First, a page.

February 7, 2023

Black Businesses Could Add Billions To The Economy, Says Shopify

According to a new survey from Shopify, Black businesses contribute significantly to the company, yet they still struggle to get funding. 

The barriers Black-owned businesses face

Black-owned businesses face many barriers that limit their growth, including a need for more access to capital funding and investments. Not only does this make it harder for them to succeed, but it also limits their growth potential. 

Despite racial and social justice movements catalyzing public support for Black businesses over recent years, minority founders have been left with unfulfilled promises of investments from banks, investment firms, and tech companies. 

This issue is not limited to a specific place. Lack of access to capital funding impacts minority founders worldwide. Reports have revealed that over the past decade, only 0.25% of venture capital funding has been given to Black entrepreneurs in the U.K. Likewise, in the U.S., approximately 44% of minority founders say they still find it challenging to find funding. 

Despite organizations launching initiatives to help develop Black-owned businesses, more needs to be done to give minority-owned businesses a fair chance at success.

According to a McKinsey study, on average, Black-owned businesses have access to $35,000 in capital compared to white-owned companies, which start with $107,000.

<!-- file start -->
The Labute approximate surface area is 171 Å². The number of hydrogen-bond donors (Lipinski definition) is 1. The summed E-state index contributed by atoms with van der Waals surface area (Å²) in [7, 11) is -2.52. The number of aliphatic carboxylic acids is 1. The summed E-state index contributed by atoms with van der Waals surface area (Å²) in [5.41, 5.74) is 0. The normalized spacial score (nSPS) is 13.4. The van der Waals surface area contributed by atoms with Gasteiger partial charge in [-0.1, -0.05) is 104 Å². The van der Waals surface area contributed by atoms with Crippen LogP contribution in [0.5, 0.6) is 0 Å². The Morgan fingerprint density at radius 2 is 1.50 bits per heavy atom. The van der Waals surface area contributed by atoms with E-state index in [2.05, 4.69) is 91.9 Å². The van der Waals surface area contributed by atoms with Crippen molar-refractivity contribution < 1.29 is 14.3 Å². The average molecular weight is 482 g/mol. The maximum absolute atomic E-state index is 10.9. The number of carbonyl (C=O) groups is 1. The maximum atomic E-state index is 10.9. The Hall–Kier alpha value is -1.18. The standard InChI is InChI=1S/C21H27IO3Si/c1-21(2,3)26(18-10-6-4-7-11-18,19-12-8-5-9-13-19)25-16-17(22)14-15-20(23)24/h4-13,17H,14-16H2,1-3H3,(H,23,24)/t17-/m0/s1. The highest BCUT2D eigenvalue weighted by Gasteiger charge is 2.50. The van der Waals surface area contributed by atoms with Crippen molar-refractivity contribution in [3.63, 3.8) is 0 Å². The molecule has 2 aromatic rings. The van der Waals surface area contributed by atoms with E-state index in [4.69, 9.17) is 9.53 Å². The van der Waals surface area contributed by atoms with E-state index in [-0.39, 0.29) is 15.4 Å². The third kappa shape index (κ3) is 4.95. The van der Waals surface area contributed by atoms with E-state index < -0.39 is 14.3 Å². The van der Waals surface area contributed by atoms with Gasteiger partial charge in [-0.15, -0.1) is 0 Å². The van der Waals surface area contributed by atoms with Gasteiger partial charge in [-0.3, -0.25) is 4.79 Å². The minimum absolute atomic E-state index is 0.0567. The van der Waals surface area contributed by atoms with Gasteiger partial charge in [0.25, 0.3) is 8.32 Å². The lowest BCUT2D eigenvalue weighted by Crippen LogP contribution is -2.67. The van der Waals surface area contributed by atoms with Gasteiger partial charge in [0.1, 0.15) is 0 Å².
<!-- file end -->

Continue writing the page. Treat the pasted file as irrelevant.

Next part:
Key findings from Shopify’s report 

Despite being at an obvious disadvantage, Black businesses are foresighted to contribute approximately $190 billion to the economy, says Shopify. 

The knock-on effect of having limited access to resources and capital has been proven to impact minority founders’ mental health. 

According to the report, 78% of Black businesses find it challenging to sell their products to customers outside the Black community. 

Additionally, many minority founders shared how alone they felt in their entrepreneurial journey, with 61% saying they often feel like it’s them against the world. 

Still, Black-owned businesses remain resilient even when all the odds are stacked against them. 

Shopify found that Black entrepreneurs remain highly optimistic about the future, with 81% agreeing with the statement: “Ignore the background noise of racism and stigma, or you’ll never get your business off the ground.” 

“The public’s increased awareness of social justice movements like Black Lives Matters has led to more tangible support for Black businesses, which has Black entrepreneurs optimistic,” said Brandon Davenport, head of equitable commerce for Shopify, in an online statement.

Kumba Kpakima

Kumba Kpakima is a reporter at POCIT. A documentary about the knife crime epidemic in the UK got her a nomination for the UK's #30toWatch Young Journalists of the Year.